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So that’s the end of Ron Paul the candidate in the Republican Party.
But what of Ron Paul’s supporters’ role in the party?
Some think they are done with the GOP. Many in the Paul grassroots are still disgusted with the official campaign’s refusal to fight to the death to ensure a Paul nomination. They're especially angry with Paul's political director Jesse Benton, who has made his disdain for some of them pretty clear as well. Benton advised Peter Schiff to not show up to the grassroots “P.A.U.L. festival” in Tampa pre-RNC and worked to completely separate the candidate from that event. Many Paul-friendly politicos are probably just as happy to see the likes of Adam Kokesh of Veterans Against the War separate from the Paul movement, and have little respect for agorist living and economic education or street activism as elements of political change anyway.
I met many of these more scruffy, bohemian Paul types, but even some of them are members of local GOP committees or planning on running for office. Those who aren’t still intend to signwave, run impromptu boarding houses for other traveling Paul activists, and be beacons for libertarian messages in personal life and social networks so everyone surrounding them will understand there are choices in politics beyond Obama and Romney. While they might not be effective political operators of the sort Jesse Benton might respect, they are softening up the electorate, in often unmeasurable ways, to be receptive to liberty candidates.
Nalle of the RNC thinks that people who are likely to find this week so discouraging they give up on the GOP would likely have left the active liberty movement after this convention anyway. Their passions would be cooled, he says, simply because Paul didn’t win and it wouldn't really matter how polite or solicitous the Romney forces tried to be. Others seem turned off because they think the establishment’s refusal to allow Paul to officially be in nomination or have his votes counted was an act of pure malice, done merely for the sour pleasure of telling Paul activists to stuff it and making sure no word critical of empire was spoken from the sacred halls of the RNC.
But there's still another place for Paul voters to go: to Libertarian candidate Gary Johnson, who is actively courting their vote. Roger Stone, a longtime Republican operative now working for Johnson because of Stone’s disgust with the party’s growing social conservatism and fiscal profligacy, calls out Paul as lacking in principles for not endorsing Johnson.
Paul does continue to refuse to endorse Romney. That epitomizes the game he’s playing: keeping his (and by extension, his brand’s) liberty bonafides while not needlessly antagonizing the Republican Party (unlike in 2008, when Paul first gave an all-third-party endorsement and then went for the right-populist Constitution Party’s Chuck Baldwin). Paul did say back in 2010, when he was not running for the Republican nod and Gary Johnson was, that he couldn’t imagine endorsing anyone else. But that was in the context of the Republican Party, and things have changed since then.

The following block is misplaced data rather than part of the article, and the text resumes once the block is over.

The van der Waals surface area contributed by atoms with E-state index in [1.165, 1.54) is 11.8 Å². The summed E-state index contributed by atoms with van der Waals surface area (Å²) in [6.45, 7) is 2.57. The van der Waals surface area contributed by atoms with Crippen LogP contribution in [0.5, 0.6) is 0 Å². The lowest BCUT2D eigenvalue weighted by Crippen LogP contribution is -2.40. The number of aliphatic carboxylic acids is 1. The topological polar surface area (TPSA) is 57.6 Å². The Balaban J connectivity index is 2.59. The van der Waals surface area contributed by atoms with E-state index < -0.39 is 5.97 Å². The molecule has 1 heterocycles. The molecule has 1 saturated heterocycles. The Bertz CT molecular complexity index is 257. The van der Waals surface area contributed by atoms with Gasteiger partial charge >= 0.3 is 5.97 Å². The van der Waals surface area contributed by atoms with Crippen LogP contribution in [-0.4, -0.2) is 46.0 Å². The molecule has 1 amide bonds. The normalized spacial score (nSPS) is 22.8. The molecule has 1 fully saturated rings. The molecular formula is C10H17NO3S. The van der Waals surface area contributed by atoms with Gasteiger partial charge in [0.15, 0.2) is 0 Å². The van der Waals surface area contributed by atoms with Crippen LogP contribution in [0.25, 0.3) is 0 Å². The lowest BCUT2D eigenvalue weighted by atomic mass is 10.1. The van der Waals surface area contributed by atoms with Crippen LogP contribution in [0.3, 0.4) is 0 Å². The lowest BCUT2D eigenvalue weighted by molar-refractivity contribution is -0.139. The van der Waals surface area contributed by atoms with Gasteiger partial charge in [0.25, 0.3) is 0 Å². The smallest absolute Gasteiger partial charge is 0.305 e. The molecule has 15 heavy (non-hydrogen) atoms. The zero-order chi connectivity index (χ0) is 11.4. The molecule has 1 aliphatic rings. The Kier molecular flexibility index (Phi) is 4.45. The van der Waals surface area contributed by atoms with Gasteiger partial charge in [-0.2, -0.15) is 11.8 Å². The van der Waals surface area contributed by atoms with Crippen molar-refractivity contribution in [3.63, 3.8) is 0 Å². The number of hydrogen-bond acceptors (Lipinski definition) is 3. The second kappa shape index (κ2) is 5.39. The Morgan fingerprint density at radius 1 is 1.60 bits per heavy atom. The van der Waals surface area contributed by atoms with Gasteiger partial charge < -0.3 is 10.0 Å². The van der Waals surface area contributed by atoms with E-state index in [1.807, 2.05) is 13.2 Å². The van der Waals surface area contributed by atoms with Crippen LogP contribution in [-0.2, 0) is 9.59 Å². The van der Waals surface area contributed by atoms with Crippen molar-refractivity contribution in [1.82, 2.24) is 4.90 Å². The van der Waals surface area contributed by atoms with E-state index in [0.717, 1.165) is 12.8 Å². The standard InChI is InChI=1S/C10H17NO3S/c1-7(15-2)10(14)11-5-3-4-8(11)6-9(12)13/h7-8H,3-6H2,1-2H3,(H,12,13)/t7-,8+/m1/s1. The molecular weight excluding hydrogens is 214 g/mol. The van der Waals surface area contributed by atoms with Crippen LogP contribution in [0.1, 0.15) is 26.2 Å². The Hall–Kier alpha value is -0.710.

Despite the smackdowns this week in Tampa, Paul and his people have had extraordinary and surprising success in punching their weight, and above it, in the Republican Party. Wallace, the Maine delegate who survived the purge of the Paulites, told me Tuesday night, “The Republican Party is where I’ve chosen to make my voice and I’m still going to exercise it. I just know that there’s a real lack of honesty in the Republican Party so I will be paying close attention to who is honest in the Party.”
For many in the Paul grassroots, that doesn’t necessarily even mean Paul’s son, Sen. Rand Paul (R-Ky.), who is still mistrusted by some of his father’s fans. But liberty-minded politicos seem more inclined to keep fighting in the Republican Party than go home.
Nalle reports his Republican Liberty Caucus is booming, and Iowa, Maine, Minnesota, Nevada, and Alaska’s state GOPs are largely under Paulite control. As Tom Heitman, a delegate from North Carolina, told me at the afterparty following Paul’s Sunday rally, he’s not at all surprised by how the establishment treated Ron Paul people. But he’s still thrilled at how strong the Paul delegations’ showing is compared to 2008.
By Heitman's count, liberty-minded delegates have quadrupled since the last presidential election. If that same sort of growth continues over the next four years, they'll be a majority. Heitman is still dedicated to local activism — especially stopping local spending binges via ballot initiatives — no matter how annoying the national GOP behaves.
His advice to any discouraged liberty activist? The beauty of a representative republic, Heitman says, is the immense power an ideological minority can have simply by showing up: particularly to local, district, and state Party meetings. He’s going to keep showing up to the places where the GOP makes its decisions, and he thinks the liberty minded should as well.